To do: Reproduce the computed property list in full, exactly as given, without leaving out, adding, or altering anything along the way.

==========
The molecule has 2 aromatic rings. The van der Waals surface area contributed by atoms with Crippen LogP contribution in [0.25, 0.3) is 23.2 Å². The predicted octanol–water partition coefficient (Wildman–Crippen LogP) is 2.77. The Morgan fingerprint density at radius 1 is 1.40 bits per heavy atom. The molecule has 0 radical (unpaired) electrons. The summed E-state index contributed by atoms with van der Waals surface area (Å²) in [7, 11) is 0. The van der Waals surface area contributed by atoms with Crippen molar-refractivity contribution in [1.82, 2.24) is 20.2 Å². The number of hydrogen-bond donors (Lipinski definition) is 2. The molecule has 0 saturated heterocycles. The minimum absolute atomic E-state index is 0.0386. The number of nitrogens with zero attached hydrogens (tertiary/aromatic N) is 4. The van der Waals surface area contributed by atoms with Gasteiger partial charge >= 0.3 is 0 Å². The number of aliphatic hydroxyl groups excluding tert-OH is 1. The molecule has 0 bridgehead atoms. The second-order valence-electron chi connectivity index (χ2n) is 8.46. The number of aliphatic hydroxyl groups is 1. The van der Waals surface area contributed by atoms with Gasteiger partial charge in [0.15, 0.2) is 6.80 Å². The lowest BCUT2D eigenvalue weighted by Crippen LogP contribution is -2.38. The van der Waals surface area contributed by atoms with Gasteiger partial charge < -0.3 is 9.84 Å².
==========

The molecule has 2 aromatic rings. The van der Waals surface area contributed by atoms with Crippen LogP contribution in [0.25, 0.3) is 23.2 Å². The predicted octanol–water partition coefficient (Wildman–Crippen LogP) is 2.77. The Morgan fingerprint density at radius 1 is 1.40 bits per heavy atom. The molecule has 0 radical (unpaired) electrons. The summed E-state index contributed by atoms with van der Waals surface area (Å²) in [7, 11) is 0. The van der Waals surface area contributed by atoms with Crippen molar-refractivity contribution in [1.82, 2.24) is 20.2 Å². The number of hydrogen-bond donors (Lipinski definition) is 2. The molecule has 0 saturated heterocycles. The minimum absolute atomic E-state index is 0.0386. The number of nitrogens with zero attached hydrogens (tertiary/aromatic N) is 4. The van der Waals surface area contributed by atoms with Gasteiger partial charge >= 0.3 is 0 Å². The number of aliphatic hydroxyl groups excluding tert-OH is 1. The molecule has 0 bridgehead atoms. The second-order valence-electron chi connectivity index (χ2n) is 8.46. The number of aliphatic hydroxyl groups is 1. The van der Waals surface area contributed by atoms with Gasteiger partial charge in [0.15, 0.2) is 6.80 Å². The lowest BCUT2D eigenvalue weighted by Crippen LogP contribution is -2.38. The van der Waals surface area contributed by atoms with Gasteiger partial charge < -0.3 is 9.84 Å².